Climate Change Could Cost Kenya 7.25% Of GDP: World Bank

by | Nov 18, 2023 | Daily News, Environmental News

Home » Environmental News » Climate Change Could Cost Kenya 7.25% Of GDP: World Bank

In a stark revelation, the World Bank has warned that Kenya could face a severe economic setback of up to 7.25% of its GDP by 2050 if decisive actions are not taken to address the impacts of climate change. The “Kenya Country Climate and Development Report” underscores the urgent need for Kenya and other frontier economies to confront the escalating challenges posed by global warming. This article discusses how Climate Change Could Cost Kenya 7.25% of GDP.

The East African nation has already experienced the harsh realities of climate change, including prolonged droughts, which strain its economy. According to the World Bank, without substantial efforts to adapt and mitigate the effects of climate change, Kenya could witness a decline in real GDP ranging between 3.61% and a staggering 7.25% by 2050.

Climate Change Could Cost Kenya 7.25% of GDP

The report “Climate Change Could Cost Kenya 7.25% of GDP” suggests that strategic interventions, such as a higher annual growth rate and structural transformation, could help buffer the economic impact of climate change. The report notes that if Kenya can achieve its ambitious target of 7.5% annual economic growth by 2050, as the government sets, the damage to economic output could be reduced from 2.78% to 5.3%.

Highlighting key areas for intervention, the World Bank advocates increased investments in water resources management, farming, energy, transport, and digital systems. Kenya’s current status as a leader in renewable energy, with around 90% of its electricity sourced from renewables like hydro-generation and geothermal wells, positions it to offer solutions to other nations seeking to lower emissions.

The report emphasizes the potential for Kenya to seize opportunities in the global trend towards decarbonization, creating green jobs and fostering sustainable economic growth. It estimates that achieving a carbon-free electricity energy system by 2030 would require an investment of up to $2.7 billion. Still, it assures that this will be cost-effective in the long run due to lower fossil fuel costs.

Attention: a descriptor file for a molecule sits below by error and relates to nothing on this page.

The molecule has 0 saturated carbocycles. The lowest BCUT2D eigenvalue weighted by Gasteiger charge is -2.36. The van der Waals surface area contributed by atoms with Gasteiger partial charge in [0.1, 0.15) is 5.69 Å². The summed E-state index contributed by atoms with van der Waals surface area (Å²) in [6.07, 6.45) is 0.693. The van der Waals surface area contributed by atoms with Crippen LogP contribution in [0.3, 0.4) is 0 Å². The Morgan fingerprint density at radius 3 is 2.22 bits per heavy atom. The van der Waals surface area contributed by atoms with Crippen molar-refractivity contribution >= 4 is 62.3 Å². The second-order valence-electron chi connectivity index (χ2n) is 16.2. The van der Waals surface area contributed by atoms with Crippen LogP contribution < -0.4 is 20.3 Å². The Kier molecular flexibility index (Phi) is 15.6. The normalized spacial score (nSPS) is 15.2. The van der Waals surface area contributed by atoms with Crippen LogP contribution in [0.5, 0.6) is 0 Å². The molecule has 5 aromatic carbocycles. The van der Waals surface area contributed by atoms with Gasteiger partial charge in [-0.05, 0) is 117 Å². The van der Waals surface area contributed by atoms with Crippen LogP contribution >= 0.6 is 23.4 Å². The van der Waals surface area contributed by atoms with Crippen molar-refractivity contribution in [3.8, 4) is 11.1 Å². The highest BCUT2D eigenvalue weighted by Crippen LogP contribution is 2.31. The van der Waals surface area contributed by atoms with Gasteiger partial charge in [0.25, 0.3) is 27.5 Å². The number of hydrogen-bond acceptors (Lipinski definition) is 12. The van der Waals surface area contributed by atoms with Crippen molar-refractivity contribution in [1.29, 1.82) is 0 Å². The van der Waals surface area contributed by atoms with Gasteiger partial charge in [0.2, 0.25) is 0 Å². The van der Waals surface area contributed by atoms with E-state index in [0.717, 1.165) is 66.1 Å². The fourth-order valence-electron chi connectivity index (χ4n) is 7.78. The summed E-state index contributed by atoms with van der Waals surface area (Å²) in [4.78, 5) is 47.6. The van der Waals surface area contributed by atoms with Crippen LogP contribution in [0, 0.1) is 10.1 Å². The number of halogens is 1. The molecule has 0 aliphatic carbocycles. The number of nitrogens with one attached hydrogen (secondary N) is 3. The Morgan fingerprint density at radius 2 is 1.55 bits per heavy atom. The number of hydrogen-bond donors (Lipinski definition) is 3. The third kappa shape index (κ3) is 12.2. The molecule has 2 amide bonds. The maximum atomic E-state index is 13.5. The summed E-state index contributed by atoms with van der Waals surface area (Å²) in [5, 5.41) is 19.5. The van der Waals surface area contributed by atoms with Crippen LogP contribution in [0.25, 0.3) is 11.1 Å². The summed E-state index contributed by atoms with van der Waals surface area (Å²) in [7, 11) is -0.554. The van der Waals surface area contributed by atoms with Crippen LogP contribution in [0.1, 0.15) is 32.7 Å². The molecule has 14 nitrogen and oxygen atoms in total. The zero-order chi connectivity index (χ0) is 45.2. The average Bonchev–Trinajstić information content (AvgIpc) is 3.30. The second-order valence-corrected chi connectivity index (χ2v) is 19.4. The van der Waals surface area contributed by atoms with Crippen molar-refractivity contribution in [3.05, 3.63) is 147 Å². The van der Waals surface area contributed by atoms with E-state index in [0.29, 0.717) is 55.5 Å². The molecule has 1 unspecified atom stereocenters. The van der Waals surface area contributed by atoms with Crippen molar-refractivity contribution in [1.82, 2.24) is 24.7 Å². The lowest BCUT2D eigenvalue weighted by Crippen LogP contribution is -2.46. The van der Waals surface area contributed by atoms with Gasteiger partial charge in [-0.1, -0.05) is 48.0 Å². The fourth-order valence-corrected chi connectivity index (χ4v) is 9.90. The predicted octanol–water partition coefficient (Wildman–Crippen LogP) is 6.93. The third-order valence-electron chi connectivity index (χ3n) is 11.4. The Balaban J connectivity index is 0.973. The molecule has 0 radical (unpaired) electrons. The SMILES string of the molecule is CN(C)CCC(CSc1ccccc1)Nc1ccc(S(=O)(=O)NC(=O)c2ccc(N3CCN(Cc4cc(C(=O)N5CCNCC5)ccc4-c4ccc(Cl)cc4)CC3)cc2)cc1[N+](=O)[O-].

In urging the Kenyan government to broaden the scope of climate financing, the report emphasizes the need to allocate resources beyond the renewable energy sector. It calls for increased funding in crucial sectors like agriculture, forestry, land use, transport, and water management, crucial components in building resilience against the growing threats of climate change.

Also Read: Florida Hit By Heavy Rains And Floods


  • Sarah Tancredi

    Sarah Tancredi is an experienced journalist and news reporter specializing in environmental and climate crisis issues. With a deep passion for the planet and a commitment to raising awareness about pressing environmental challenges, Sarah has dedicated her career to informing the public and promoting sustainable solutions. She strives to inspire individuals, communities, and policymakers to take action to safeguard our planet for future generations.

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